The real question, I thought, as I watched the "Mad Men" season 4 premiere on Sunday night, is: What are they mad about? AMC's smash hit debuted Sunday to its highest ratings ever, with 2.9 million viewers tuning in to revel in the exploits of the enigmatic Don Draper. This is 5% more people than tuned in to the season 3 premiere last summer, and proves that the show is continuing to draw new viewers. Now, sure, the title is supposed to be a play on the fact that they are ad men, and that these men are impetuous and lacking in moral clarity, therefore, a little "mad" (as in the crazy sort). But, if we look at the portrayal of Don Draper and his cohorts of mischevious misogynists, could the "mad" in the title really being referring to the impending loss of white male power in the 1960s?
Could "Mad Men" be a reflection of white male angst in 2010, the same kind of angst they felt in the early 60s as they stood on the precipice of the massive social change that would ultimately challenge their exclusive social supremacy? We are living in a mad world right now, with economic hardships, the first African-American president, and unemployment fanning the flames of racial conflagration at every turn. The news is rife with stories of racial tension in cities all across the US, and the Tea Party has turned their paranoid delusions of "reverse discrimination" into a white, disaffected rallying cry.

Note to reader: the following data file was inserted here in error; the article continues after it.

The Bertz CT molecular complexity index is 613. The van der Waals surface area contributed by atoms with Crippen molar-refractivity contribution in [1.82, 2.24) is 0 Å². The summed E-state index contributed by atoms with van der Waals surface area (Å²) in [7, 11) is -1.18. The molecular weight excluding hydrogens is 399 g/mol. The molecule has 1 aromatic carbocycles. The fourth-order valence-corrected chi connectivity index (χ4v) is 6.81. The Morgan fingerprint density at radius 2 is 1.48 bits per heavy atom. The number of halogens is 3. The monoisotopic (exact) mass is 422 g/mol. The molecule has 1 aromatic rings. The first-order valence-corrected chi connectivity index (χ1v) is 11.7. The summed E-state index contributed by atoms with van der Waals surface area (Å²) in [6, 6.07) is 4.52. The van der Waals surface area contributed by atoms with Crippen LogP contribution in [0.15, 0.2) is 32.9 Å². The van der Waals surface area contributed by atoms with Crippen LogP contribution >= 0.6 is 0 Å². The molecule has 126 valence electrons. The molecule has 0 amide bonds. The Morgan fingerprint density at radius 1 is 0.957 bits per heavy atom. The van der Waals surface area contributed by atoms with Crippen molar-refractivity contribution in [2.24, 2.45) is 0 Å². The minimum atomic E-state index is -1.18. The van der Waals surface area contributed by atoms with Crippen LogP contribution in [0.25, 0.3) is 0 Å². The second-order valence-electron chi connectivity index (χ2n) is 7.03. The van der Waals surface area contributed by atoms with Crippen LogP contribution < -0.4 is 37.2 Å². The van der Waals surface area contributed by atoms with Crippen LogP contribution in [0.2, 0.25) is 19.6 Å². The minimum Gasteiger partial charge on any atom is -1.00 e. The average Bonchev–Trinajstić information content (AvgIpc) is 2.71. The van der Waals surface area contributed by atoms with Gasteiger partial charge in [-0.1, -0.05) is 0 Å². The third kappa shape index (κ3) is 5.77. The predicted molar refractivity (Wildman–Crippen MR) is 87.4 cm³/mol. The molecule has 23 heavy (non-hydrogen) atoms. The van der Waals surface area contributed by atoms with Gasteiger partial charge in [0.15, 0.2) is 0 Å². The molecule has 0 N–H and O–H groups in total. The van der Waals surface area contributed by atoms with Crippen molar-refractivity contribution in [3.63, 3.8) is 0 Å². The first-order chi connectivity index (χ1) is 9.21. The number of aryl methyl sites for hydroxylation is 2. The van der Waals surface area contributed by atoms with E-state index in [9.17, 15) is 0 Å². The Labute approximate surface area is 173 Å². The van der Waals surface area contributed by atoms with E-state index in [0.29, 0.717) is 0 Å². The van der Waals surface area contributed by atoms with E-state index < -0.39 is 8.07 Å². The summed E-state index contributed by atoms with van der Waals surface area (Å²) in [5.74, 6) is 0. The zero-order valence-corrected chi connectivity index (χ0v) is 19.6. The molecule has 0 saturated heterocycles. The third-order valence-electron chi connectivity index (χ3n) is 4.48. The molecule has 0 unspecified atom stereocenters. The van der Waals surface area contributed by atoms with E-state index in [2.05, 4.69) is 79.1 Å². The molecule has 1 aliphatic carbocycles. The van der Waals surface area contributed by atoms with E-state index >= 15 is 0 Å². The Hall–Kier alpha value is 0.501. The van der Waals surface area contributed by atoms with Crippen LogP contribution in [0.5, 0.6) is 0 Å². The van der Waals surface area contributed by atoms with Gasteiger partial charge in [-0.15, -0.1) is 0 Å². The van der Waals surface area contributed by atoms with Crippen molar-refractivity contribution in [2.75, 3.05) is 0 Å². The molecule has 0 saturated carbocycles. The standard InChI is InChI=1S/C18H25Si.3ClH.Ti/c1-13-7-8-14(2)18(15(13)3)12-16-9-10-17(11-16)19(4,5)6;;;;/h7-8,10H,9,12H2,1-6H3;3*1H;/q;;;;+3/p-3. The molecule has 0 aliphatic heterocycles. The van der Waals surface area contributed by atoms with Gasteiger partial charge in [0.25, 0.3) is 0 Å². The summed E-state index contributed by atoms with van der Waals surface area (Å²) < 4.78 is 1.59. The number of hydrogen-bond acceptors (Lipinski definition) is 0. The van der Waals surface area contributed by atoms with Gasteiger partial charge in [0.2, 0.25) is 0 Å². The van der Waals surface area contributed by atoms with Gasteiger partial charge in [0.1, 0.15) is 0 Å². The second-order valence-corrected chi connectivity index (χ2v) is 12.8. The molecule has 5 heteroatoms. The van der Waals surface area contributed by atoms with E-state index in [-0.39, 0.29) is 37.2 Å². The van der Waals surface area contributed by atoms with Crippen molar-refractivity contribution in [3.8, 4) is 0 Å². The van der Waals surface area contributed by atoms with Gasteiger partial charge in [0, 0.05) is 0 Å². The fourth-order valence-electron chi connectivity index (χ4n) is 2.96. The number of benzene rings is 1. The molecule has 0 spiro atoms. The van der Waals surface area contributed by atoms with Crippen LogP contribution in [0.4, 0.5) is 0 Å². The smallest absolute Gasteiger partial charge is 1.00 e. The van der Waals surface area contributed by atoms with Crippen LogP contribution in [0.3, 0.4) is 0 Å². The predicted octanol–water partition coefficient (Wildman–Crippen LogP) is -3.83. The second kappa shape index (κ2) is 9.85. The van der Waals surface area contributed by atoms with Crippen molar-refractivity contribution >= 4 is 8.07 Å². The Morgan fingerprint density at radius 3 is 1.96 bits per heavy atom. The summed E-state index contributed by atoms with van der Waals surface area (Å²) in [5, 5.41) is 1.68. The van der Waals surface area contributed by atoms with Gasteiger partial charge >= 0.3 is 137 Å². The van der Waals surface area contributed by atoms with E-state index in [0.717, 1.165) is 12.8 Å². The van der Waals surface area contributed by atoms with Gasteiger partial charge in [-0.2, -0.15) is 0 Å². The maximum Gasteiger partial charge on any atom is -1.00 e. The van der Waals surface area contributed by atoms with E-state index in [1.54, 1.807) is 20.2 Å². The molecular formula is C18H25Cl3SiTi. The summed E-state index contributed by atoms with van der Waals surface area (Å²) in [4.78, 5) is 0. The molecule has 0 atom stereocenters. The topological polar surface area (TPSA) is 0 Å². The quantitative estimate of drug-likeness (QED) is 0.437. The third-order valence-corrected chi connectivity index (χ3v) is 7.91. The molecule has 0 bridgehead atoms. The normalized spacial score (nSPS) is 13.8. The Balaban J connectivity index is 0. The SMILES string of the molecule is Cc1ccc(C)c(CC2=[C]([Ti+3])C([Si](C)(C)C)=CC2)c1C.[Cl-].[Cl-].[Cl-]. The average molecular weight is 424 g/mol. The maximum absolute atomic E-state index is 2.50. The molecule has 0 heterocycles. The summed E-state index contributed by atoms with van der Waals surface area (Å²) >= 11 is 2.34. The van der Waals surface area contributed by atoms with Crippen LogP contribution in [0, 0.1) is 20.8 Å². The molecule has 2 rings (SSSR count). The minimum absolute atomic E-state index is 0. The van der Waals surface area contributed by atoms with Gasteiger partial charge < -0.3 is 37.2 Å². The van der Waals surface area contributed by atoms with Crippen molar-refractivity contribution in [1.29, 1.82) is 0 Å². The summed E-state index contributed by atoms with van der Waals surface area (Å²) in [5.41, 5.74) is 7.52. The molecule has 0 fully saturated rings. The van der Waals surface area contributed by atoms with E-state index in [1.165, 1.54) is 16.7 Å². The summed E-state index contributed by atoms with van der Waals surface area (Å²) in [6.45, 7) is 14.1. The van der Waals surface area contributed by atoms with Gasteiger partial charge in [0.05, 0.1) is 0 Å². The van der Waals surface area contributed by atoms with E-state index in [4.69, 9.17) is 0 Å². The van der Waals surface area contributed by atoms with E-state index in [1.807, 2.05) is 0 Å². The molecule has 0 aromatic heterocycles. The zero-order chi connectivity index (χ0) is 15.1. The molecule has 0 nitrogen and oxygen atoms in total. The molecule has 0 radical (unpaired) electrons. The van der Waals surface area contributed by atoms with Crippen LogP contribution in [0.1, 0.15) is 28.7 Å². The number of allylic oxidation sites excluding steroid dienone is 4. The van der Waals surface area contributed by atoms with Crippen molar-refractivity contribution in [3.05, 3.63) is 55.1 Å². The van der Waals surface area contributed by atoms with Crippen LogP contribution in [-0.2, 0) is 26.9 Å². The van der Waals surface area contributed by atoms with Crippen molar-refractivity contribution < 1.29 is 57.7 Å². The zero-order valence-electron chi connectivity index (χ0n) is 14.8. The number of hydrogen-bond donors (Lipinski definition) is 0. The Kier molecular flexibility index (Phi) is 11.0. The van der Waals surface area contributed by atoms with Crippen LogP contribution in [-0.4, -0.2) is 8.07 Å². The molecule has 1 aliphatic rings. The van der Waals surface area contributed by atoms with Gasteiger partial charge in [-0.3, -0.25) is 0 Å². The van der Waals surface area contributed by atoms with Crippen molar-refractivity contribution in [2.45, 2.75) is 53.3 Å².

Yet through all this, Don Draper struts around, posing and grinning, as his marriage crumbles and his assumed identity slowly unravels; and we love him for it. We love his stoicism and feigned strength, even if it is all an illusion. AskMen.com published the results of a survey on the most influential man in America last year, and Don Draper was number one, ahead of Barack Obama or any other living man who has beaten the odds and overcome adversity or worked to improve the planet. American men today want to be like Don Draper.
A lot of people defend the show, saying that it is an accurate portrayal of its time. I guess that's because Draper's ad agency is run by white men who walk into the office and immediately pour themselves a drink and light a cigarette. The women on the show are nothing more than pretty little accessories, who answer phones, have babies, and swoon over Draper. What would this show look like if it were told from a woman's point-of-view? It would probably look a lot more like "Revolutionary Road" or "Mona Lisa Smile" than James Bond.
This is pure white male fantasyland. Don Draper assumes an identity; he's a cipher on which disaffected white men can project their idealized lives. American men (white, affluent American men) are hearkening back to "simpler times," when their identity was constructed around their libido and they reigned supreme in society. The women stand around looking pretty, providing Don with numerous chances at infidelity, and therefore, power; all other races are nonexistent. If Don Draper is supposed to be on the verge of some kind of moral crisis in season 4, he's certainly having a lot of fun getting there. American history has already been told from the rich, white male perspective. This story is redundant and needs another point-of-view.